Recognizing the emerging requirements of higher temperature, higher vibrational energy automotive sensor applications, Henkel has developed a new portfolio of silicone-based electrically conductive adhesives (ECAs) with unique properties to address harsh environmental conditions. The Loctite Ablestik ICP 4000 series of ECAs withstand operating temperatures as high as 200 degrees Celsius and deliver the flexibility required to cope with significant vibration.
Traditionally, older-generation epoxy-based ECAs have been utilized for certain automotive sensor applications. As technology has progressed, however, and sensor proximity to the heat and vibration source – the engine block – has become closer, epoxy systems are challenged to maintain long-term flexibility and conductivity. The Loctite Ablestik ICP 4000 materials overcome these challenges.
“Automotive electronics specialists increasingly require very rugged adhesives that can survive harsh environments,” explains Henkel’s Tom Adcock, Global Product Manager for Electronics Assembly adhesives. “We developed this portfolio of silicone ECAs specifically to meet these requirements and went beyond conventional testing regimens to ensure their performance in the field.”
Typical temperature, humidity, shock and storage testing evaluates ECA performance for a period of 1,000 to 1,500 cycles/hours. When validating the properties of the Loctite Ablestik ICP 4000 series materials, however, testing time periods were doubled. The new silicone-based ECAs showed good performance even after 3,000 hours of 85°C/85% RH temperature and humidity testing, 3,000 cycles of thermal shock analysis from -40 up to 175 degrees Celsius, and 3,000 hours of heat storage at 175 degrees Celsius. These results clearly illustrate the ECAs’ capability not only during cycling, but throughout long-term operation in the filed as well.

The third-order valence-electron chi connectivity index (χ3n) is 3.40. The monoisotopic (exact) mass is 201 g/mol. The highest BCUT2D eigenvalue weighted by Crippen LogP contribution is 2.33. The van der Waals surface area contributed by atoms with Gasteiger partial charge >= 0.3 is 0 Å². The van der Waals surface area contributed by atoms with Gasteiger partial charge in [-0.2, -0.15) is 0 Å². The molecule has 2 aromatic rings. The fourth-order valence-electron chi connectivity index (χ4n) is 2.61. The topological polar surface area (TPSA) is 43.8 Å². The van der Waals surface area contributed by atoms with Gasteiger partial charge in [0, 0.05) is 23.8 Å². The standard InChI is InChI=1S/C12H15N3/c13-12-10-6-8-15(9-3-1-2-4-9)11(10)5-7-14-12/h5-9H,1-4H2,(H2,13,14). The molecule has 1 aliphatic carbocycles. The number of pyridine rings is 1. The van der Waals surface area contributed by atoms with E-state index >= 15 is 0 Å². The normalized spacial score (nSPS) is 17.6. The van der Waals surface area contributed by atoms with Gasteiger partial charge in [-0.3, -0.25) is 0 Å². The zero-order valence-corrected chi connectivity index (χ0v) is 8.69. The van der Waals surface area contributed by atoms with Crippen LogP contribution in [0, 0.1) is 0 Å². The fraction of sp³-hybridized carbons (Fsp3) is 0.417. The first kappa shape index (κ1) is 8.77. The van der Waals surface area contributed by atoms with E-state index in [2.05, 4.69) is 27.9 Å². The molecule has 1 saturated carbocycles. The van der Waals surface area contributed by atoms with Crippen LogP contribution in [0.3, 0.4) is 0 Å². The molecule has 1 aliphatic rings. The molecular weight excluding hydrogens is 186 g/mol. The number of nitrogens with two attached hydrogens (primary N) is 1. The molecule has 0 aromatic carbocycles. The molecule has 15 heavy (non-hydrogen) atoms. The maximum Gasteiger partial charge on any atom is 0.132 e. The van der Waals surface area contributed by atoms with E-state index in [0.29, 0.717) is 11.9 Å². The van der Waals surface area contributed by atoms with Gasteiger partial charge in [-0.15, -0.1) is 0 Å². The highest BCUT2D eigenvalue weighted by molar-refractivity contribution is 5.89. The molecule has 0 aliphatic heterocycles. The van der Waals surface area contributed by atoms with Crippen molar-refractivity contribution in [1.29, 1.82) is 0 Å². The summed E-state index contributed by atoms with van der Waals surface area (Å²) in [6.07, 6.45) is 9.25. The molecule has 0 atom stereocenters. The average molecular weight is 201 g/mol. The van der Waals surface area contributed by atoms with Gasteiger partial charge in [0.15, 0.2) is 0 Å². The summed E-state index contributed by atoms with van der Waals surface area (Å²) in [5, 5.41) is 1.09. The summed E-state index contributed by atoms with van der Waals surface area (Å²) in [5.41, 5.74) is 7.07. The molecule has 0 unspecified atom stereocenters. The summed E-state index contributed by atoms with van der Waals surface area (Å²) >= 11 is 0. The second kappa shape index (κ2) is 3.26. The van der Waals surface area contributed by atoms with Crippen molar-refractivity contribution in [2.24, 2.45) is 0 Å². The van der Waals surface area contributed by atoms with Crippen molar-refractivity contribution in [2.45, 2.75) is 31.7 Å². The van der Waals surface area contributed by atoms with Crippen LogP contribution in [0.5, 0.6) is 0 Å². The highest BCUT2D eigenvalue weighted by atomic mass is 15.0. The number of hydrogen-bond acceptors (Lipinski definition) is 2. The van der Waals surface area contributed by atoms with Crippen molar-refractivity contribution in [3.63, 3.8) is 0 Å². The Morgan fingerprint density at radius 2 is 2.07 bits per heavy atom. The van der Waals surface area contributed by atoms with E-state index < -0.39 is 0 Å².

High temperature and high vibration compatibility
Understanding that automotive electronics manufacturers have varying application and production requirements, the Loctite Ablestik ICP 4000 materials have been formulated to provide a range of capability focusing on electrical resistance, adhesion, thermal conductivity and flexibility while delivering high temperature and high vibration compatibility. The materials are single component, silver-filled, heatcurable, silicone-based electrically conductive adhesives. The new silicone ECAs deliver improved flexibility over traditional epoxy-based materials, allowing for compensation of common CTE mismatches and, therefore, the ability to survive extreme vibration over extended periods of time. Loctite Ablestik ICP 4000 series materials also exhibit very low outgassing and bleed during cure, which adds to their high reliability. “The trend toward increasing electronics content in automobiles with sensor location moving ever-closer to heat- and vibration-producing sources will only accelerate,” concludes Adcock. “In order to progress emerging technology requirements, new materials such as these latest silicone ECAs from Henkel will be critical.”
For more information about Henkel’s Loctite Ablestik ICP 4000 series or any of Henkel’s advanced adhesive materials, visit our website Henkel Electronics.
Henkel operates worldwide with leading brands and technologies in three business areas: Laundry & Home Care, Beauty Care and Adhesive Technologies. Founded in 1876, Henkel holds globally leading market positions both in the consumer and industrial businesses with well-known brands such as Persil, Schwarzkopf and Loctite. Henkel employs about 47,000 people and reported sales of 16,510 million euros and adjusted operating profit of 2,335 million euros in fiscal 2012. Henkel’s preferred shares are listed in the German stock index DAX.